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This Week’s Guest Blogger is Mel Speak a Garden Designer who runs her own business

Designing a Sensory Garden

I think a garden is a great place to lose yourself in the beauty of plants and nature, to relax and re-energise and to plan or work through any problems you may have. Take in the colourful sights and sounds of the garden, touch and work with the soil and the plants and smell the fragrances as well as ultimately taste produce that is grown there. Gardening can truly stimulate all our five of our senses and the result of this for me is tremendous wellbeing and satisfaction. It has created a passion that I love conveying to others – hence the reason why I have become a garden designer!
Having worked with people with learning and physical disabilities for many years prior to becoming a garden designer, I know first-hand of the benefits a garden can provide to all the senses. This is why I now love to create gardens for all types of people and situations taking into account what different plants and elements have to offer to us mere mortals! Whether it is a peaceful haven or a stimulatory learning environment you wish to create it pays to think of the sensory benefits of everything you are going to use in the garden.
So how do you go about creating a sensory environment? Firstly you do not need a great expanse of garden – a series of containers or window boxes spaced in different areas can work very well. Importantly you need to consider who the garden is going to be enjoyed by and structure it accordingly. If children are going to be the main users then the planting and features need to be accessible to them at a low height and any access areas safely constructed. If the space is going to be access by wheelchair users then consideration must be given to the level access of all areas, the width of any paths, the height of features such as arches and the positioning of planting. Lastly I would recommend creating a journey through the garden – a true sensory experience interspersed with places to sit and take in the sensory stimulus on offer.
So here are some ideas of what can be used within a sensory environment.
When thinking about stimulating SIGHT in a garden the first thought turns to colour. Vibrant bright colours can provide stimulus for people with a visual sensory impairment. Bright red flowers such as Crocosmia ‘Lucifer’, oranges such as Echinacea ‘Tangerine Dream’ and yellows like Rudbeckia ‘Goldsturm’ are far easier to distinguish for someone with a visual impairment than pastel shades. Think also of the colour contrast and the use of boundary materials. For example, try painting a boundary fence black and growing white or yellow flowers to contrast and ‘pop’ out to the garden visitor. Or plant tall contrasting grasses that move in the wind. Also don’t forget to consider using colourful foliage and plants that have fruits and berries especially through the winter months.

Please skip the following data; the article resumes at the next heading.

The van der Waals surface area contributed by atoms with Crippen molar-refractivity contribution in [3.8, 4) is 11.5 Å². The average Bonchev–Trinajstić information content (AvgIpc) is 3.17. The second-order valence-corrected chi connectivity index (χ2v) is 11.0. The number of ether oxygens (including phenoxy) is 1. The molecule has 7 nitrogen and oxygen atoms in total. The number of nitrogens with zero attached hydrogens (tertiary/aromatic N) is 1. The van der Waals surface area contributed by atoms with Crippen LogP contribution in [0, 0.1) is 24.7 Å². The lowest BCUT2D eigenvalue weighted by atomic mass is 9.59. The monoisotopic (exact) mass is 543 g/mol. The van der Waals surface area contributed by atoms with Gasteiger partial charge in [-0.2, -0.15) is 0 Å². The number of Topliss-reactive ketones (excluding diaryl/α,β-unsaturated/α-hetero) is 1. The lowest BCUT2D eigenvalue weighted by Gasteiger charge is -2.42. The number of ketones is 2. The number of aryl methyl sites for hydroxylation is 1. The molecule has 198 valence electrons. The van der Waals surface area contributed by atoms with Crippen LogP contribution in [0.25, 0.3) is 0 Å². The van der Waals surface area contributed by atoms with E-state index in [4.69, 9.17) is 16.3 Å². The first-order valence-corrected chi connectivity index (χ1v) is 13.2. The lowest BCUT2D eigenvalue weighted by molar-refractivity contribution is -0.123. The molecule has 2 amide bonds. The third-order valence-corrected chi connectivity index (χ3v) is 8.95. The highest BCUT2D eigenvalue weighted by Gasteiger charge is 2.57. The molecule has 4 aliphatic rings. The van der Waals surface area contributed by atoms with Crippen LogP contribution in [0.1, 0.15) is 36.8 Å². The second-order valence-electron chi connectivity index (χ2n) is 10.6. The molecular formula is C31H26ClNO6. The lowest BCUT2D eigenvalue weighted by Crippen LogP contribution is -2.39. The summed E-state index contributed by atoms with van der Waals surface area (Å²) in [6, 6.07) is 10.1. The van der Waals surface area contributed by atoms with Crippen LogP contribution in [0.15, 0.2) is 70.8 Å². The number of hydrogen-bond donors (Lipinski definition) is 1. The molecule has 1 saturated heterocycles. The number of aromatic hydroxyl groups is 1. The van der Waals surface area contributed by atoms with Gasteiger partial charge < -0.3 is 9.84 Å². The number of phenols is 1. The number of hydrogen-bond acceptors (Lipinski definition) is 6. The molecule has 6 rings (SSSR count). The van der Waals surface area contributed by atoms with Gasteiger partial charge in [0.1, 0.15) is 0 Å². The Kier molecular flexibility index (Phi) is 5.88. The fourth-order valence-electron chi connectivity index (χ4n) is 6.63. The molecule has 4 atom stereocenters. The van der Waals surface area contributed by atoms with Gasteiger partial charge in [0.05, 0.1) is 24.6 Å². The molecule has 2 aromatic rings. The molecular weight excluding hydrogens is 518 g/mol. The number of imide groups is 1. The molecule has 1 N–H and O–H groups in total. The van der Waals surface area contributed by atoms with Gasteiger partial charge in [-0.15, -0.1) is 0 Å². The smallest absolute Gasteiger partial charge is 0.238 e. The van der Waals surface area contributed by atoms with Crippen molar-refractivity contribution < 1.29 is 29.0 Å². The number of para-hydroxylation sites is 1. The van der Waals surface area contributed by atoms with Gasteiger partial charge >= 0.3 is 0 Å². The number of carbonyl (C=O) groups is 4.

When incorporating SOUND in a garden it is important to remember this is not just about what is in the garden but what is attracted to it and visits it. Placing bird feeders and a bird bath in the garden should attract our feathered friends who joyously flap their wings and calm us with their birdsong. Likewise, bees and other buzzing insects are attracted to nectar rich planting. Sound can also be provided by plants that rustle or create moment with their leaves or seedpods and also by different floor material such as crunchy gravel. Try planting specimens such as Phyllostachys aurea (bamboo), Lunaria annua (Honesty) and Phormium (New Zealand flax) to bring sound into the garden.
SMELL – Having plants that exude fragrance at different parts of the garden can excite or calm. Who doesn’t love a plant that smells of chocolate (Cosmos atrosanguineus – Chocolate cosmos) or curry (Helichrysum italicum – curry plant)? Highly scented planting placed adjacent to a seat or on a paths edge or scaling a walk-through archway can provide pleasurable scent along the garden journey. Try a scented Jasmine such as Jasminum floridum. Herbs which can be touched, crushed or brushed past such as rosemary, mint and lavender are particularly good for providing scent in the garden.

TOUCH – a sensory garden needs to be tactile whether this be through the planting or the construction materials and features. From soft feathery grasses such as Stipa tenuissima ‘Ponytails’ (Mexican Feather grass) to spongy mosses like Stipa tenuissima ‘Ponytails’ (Mexican Feather grass), from smooth pebbles to flowing water, elements should be easily accessible to the inquisitive hand.

And finally maybe the best of all – TASTE! So many edible plants fruits and vegetables can be cultivated in the garden. As well as the usual strawberries and well-known herbs don’t forget to add some surprises like Borago officinalis (Borage), Tropaeolum majus (Nasturtium) or Calendula officinalis (Pot marigold) which can all be picked in the garden and sprinkled on salads.

I hope this provides you with some ideas of how to create a true sensory experience in a garden which calms the mind and body and creates a beautiful place to spend time in.

By Mel Speak – Mel Speak Garden Design –
based in West Yorkshire working across Yorkshire & Lancashire.

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